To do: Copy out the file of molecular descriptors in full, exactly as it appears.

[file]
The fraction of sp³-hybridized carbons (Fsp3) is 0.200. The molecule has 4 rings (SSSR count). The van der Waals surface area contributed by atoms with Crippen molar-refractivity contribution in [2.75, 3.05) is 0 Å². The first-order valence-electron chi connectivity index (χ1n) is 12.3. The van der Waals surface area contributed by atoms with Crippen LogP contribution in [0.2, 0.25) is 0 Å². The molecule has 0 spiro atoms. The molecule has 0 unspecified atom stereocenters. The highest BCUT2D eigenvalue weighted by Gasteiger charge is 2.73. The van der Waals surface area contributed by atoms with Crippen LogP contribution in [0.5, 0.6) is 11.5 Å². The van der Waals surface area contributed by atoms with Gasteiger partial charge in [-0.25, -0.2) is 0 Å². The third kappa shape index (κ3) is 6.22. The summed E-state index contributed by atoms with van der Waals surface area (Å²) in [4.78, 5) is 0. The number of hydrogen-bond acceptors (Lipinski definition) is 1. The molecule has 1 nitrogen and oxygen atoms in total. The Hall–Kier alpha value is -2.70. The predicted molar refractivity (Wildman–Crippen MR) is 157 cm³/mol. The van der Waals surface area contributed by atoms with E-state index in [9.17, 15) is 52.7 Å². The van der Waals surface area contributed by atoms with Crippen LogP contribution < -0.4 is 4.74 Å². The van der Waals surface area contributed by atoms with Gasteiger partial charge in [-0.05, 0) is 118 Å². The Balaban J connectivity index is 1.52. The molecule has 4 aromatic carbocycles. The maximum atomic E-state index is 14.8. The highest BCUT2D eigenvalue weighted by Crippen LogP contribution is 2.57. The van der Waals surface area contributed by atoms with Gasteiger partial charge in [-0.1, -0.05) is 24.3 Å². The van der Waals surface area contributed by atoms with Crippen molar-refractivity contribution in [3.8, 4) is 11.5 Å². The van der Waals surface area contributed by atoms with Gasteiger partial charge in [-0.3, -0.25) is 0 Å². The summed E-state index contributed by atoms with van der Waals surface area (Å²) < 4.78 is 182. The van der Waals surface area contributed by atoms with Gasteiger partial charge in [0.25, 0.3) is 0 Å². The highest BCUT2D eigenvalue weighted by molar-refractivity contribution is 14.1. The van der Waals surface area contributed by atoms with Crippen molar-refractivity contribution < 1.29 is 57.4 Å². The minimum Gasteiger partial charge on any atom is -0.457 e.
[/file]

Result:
The fraction of sp³-hybridized carbons (Fsp3) is 0.200. The molecule has 4 rings (SSSR count). The van der Waals surface area contributed by atoms with Crippen molar-refractivity contribution in [2.75, 3.05) is 0 Å². The first-order valence-electron chi connectivity index (χ1n) is 12.3. The van der Waals surface area contributed by atoms with Crippen LogP contribution in [0.2, 0.25) is 0 Å². The molecule has 0 spiro atoms. The molecule has 0 unspecified atom stereocenters. The highest BCUT2D eigenvalue weighted by Gasteiger charge is 2.73. The van der Waals surface area contributed by atoms with Crippen LogP contribution in [0.5, 0.6) is 11.5 Å². The van der Waals surface area contributed by atoms with Gasteiger partial charge in [-0.25, -0.2) is 0 Å². The third kappa shape index (κ3) is 6.22. The summed E-state index contributed by atoms with van der Waals surface area (Å²) in [4.78, 5) is 0. The number of hydrogen-bond acceptors (Lipinski definition) is 1. The molecule has 1 nitrogen and oxygen atoms in total. The Hall–Kier alpha value is -2.70. The predicted molar refractivity (Wildman–Crippen MR) is 157 cm³/mol. The van der Waals surface area contributed by atoms with E-state index in [9.17, 15) is 52.7 Å². The van der Waals surface area contributed by atoms with Crippen LogP contribution < -0.4 is 4.74 Å². The van der Waals surface area contributed by atoms with Gasteiger partial charge in [-0.05, 0) is 118 Å². The Balaban J connectivity index is 1.52. The molecule has 4 aromatic carbocycles. The maximum atomic E-state index is 14.8. The highest BCUT2D eigenvalue weighted by Crippen LogP contribution is 2.57. The van der Waals surface area contributed by atoms with Gasteiger partial charge in [-0.1, -0.05) is 24.3 Å². The van der Waals surface area contributed by atoms with Crippen molar-refractivity contribution in [3.8, 4) is 11.5 Å². The van der Waals surface area contributed by atoms with Gasteiger partial charge in [-0.3, -0.25) is 0 Å². The summed E-state index contributed by atoms with van der Waals surface area (Å²) < 4.78 is 182. The van der Waals surface area contributed by atoms with Gasteiger partial charge in [0.25, 0.3) is 0 Å². The highest BCUT2D eigenvalue weighted by molar-refractivity contribution is 14.1. The van der Waals surface area contributed by atoms with Crippen molar-refractivity contribution < 1.29 is 57.4 Å². The minimum Gasteiger partial charge on any atom is -0.457 e.